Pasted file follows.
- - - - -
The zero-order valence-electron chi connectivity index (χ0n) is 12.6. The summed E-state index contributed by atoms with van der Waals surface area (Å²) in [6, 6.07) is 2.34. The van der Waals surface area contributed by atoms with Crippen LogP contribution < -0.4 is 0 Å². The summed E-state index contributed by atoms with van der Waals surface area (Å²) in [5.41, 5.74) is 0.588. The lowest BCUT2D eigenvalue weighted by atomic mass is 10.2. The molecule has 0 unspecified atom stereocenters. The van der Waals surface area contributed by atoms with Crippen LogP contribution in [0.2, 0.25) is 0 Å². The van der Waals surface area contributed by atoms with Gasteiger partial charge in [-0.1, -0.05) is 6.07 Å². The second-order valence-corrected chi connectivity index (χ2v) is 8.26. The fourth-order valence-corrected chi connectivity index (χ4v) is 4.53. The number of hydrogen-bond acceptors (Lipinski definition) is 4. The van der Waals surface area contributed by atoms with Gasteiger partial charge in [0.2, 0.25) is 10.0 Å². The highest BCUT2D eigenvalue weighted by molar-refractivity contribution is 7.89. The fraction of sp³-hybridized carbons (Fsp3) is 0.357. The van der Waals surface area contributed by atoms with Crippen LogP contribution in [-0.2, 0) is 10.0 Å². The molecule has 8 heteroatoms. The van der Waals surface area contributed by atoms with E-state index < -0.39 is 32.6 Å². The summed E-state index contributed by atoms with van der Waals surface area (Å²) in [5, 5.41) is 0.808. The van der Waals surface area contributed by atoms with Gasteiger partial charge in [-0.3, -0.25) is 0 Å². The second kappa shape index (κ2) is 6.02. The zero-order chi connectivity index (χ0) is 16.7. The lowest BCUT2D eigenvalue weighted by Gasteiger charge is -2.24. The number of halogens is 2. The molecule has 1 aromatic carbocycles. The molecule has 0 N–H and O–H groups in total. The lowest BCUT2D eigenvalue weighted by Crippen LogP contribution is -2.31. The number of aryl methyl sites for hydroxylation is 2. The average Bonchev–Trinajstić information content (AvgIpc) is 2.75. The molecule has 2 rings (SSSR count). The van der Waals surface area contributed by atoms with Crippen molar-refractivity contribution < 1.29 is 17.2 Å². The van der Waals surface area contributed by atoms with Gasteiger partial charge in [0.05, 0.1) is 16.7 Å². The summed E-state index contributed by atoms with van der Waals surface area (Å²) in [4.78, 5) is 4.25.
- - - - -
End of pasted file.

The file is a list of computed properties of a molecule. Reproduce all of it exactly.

The zero-order valence-electron chi connectivity index (χ0n) is 12.6. The summed E-state index contributed by atoms with van der Waals surface area (Å²) in [6, 6.07) is 2.34. The van der Waals surface area contributed by atoms with Crippen LogP contribution < -0.4 is 0 Å². The summed E-state index contributed by atoms with van der Waals surface area (Å²) in [5.41, 5.74) is 0.588. The lowest BCUT2D eigenvalue weighted by atomic mass is 10.2. The molecule has 0 unspecified atom stereocenters. The van der Waals surface area contributed by atoms with Crippen LogP contribution in [0.2, 0.25) is 0 Å². The van der Waals surface area contributed by atoms with Gasteiger partial charge in [-0.1, -0.05) is 6.07 Å². The second-order valence-corrected chi connectivity index (χ2v) is 8.26. The fourth-order valence-corrected chi connectivity index (χ4v) is 4.53. The number of hydrogen-bond acceptors (Lipinski definition) is 4. The van der Waals surface area contributed by atoms with Gasteiger partial charge in [0.2, 0.25) is 10.0 Å². The highest BCUT2D eigenvalue weighted by molar-refractivity contribution is 7.89. The fraction of sp³-hybridized carbons (Fsp3) is 0.357. The van der Waals surface area contributed by atoms with Crippen LogP contribution in [-0.2, 0) is 10.0 Å². The molecule has 8 heteroatoms. The van der Waals surface area contributed by atoms with E-state index < -0.39 is 32.6 Å². The summed E-state index contributed by atoms with van der Waals surface area (Å²) in [5, 5.41) is 0.808. The van der Waals surface area contributed by atoms with Gasteiger partial charge in [-0.3, -0.25) is 0 Å². The second kappa shape index (κ2) is 6.02. The zero-order chi connectivity index (χ0) is 16.7. The lowest BCUT2D eigenvalue weighted by Gasteiger charge is -2.24. The number of halogens is 2. The molecule has 1 aromatic carbocycles. The molecule has 0 N–H and O–H groups in total. The lowest BCUT2D eigenvalue weighted by Crippen LogP contribution is -2.31. The number of aryl methyl sites for hydroxylation is 2. The average Bonchev–Trinajstić information content (AvgIpc) is 2.75. The molecule has 2 rings (SSSR count). The van der Waals surface area contributed by atoms with Crippen molar-refractivity contribution < 1.29 is 17.2 Å². The van der Waals surface area contributed by atoms with Gasteiger partial charge in [0.05, 0.1) is 16.7 Å². The summed E-state index contributed by atoms with van der Waals surface area (Å²) in [4.78, 5) is 4.25.